};
        

        And:

        var parseJson = function(json, callback, errback) {
        	setTimeout(function() {
        		try {
        			var obj = JSON.parse(json);
        			callback(obj);
        		} catch(e) {
        			errback(e);
        		}
        	}, 0);
        };
        

        Usage:

        get("some/resource.json", function(responseText) {
        	parseJson(responseText, function(obj) {
        		extractFnord(obj, function(fnord) {
        			console.log(fnord);
        		}, function(err3) {
        			console.error(err3);
        		});
        	}, function(err2) {
        		console.error(err2);
        	});
        }, function(err1) {
        	console.error(err1);
        });
        

        This is marginally better, but still pretty ghastly. Both approaches have drawbacks and some inflexibility, as well as bloating argument lists. There must be a better way!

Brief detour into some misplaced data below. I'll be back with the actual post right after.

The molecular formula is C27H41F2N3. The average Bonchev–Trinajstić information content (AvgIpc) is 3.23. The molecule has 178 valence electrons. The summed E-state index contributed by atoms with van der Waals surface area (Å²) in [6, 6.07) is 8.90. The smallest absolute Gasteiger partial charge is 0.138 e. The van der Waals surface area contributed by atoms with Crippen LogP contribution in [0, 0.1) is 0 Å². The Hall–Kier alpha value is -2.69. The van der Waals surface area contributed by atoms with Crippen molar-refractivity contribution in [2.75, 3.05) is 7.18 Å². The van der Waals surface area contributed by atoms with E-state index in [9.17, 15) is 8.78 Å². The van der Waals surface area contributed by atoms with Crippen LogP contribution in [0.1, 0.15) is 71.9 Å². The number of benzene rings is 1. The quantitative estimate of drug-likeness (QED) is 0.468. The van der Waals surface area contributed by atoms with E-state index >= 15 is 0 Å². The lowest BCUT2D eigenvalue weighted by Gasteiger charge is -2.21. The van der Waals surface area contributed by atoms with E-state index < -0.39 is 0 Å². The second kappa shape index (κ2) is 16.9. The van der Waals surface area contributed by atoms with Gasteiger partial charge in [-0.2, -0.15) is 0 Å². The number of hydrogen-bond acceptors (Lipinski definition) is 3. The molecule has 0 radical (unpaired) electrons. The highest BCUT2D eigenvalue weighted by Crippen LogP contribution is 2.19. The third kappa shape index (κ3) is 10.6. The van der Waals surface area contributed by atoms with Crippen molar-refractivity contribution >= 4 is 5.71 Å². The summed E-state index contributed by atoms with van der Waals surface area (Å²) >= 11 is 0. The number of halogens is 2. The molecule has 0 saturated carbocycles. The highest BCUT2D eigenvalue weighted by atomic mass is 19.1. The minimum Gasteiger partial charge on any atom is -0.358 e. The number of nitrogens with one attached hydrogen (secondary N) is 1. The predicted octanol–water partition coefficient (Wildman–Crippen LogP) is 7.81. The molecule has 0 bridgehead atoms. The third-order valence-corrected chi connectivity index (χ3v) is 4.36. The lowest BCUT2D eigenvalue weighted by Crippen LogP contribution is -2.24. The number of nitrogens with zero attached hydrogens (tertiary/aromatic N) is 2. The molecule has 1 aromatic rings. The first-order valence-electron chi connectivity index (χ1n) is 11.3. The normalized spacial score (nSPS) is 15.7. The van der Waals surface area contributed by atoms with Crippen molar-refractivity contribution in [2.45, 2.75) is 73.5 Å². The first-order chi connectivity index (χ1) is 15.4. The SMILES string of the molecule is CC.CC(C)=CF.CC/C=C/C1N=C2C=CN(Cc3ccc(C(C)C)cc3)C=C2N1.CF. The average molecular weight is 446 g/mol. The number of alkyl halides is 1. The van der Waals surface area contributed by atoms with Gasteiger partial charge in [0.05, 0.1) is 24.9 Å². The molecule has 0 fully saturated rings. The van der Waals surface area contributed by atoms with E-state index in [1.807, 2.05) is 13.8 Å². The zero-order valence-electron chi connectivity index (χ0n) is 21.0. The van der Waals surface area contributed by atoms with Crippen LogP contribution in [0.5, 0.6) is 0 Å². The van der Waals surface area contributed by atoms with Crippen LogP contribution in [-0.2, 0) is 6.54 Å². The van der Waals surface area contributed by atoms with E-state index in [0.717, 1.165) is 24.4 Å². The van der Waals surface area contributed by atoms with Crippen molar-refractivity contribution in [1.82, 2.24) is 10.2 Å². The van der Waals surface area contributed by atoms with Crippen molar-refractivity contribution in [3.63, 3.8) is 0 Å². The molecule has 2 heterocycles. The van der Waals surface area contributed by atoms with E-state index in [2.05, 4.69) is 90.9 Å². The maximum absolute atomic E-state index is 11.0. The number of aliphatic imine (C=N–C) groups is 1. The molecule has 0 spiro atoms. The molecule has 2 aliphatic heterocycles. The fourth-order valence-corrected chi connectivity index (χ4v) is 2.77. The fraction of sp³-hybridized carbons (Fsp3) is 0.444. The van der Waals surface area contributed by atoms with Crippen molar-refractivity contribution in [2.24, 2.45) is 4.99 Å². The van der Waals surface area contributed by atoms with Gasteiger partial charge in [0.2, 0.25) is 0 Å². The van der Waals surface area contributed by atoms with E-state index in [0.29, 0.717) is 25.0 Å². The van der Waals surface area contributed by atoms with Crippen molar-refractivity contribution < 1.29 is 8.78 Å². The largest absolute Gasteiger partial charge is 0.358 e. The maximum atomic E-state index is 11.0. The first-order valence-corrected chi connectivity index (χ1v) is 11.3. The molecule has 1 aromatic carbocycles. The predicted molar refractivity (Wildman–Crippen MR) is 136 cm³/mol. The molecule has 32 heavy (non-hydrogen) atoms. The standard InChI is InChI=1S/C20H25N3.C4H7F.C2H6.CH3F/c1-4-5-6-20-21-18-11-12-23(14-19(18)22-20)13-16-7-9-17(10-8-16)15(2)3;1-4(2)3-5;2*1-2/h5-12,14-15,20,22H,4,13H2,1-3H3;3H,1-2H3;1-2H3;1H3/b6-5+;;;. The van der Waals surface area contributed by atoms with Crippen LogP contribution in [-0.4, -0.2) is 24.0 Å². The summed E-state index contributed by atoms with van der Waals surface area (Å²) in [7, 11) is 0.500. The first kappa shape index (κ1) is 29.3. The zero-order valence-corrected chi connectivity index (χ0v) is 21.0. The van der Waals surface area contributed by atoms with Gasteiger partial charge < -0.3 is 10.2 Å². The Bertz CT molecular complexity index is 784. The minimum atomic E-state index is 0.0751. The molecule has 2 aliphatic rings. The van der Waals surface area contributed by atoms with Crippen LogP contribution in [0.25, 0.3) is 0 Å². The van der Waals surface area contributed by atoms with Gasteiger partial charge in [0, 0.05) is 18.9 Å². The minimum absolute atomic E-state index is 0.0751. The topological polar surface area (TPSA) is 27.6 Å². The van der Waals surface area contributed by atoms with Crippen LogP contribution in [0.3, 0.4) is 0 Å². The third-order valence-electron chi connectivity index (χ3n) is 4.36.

Introducing promises

        Let's do some refactoring. Rewrite get like so:

        var get = function(resource) {
        	return new Promise(function(resolve, reject) {
        		var xhr = new XMLHttpRequest();
        		xhr.addEventListener("load", function() {
        			if(this.status === 200) {
        				resolve(this.responseText);
        			} else {
        				reject(Error());
        			}
        		});
        		xhr.addEventListener("error", function() {
        			reject(Error());
        		});
        		xhr.open("GET", resource);
        		xhr.send();
        	});
        };
        

        And similarly parseJson:

        var parseJson = function(json) {
        	return new Promise(function(resolve, reject) {
        		setTimeout(function() {
        			try {
        				var obj = JSON.parse(json);
        				resolve(obj);
        			} catch(e) {
        				reject(e);
        			}
        		}, 0);
        	});
        };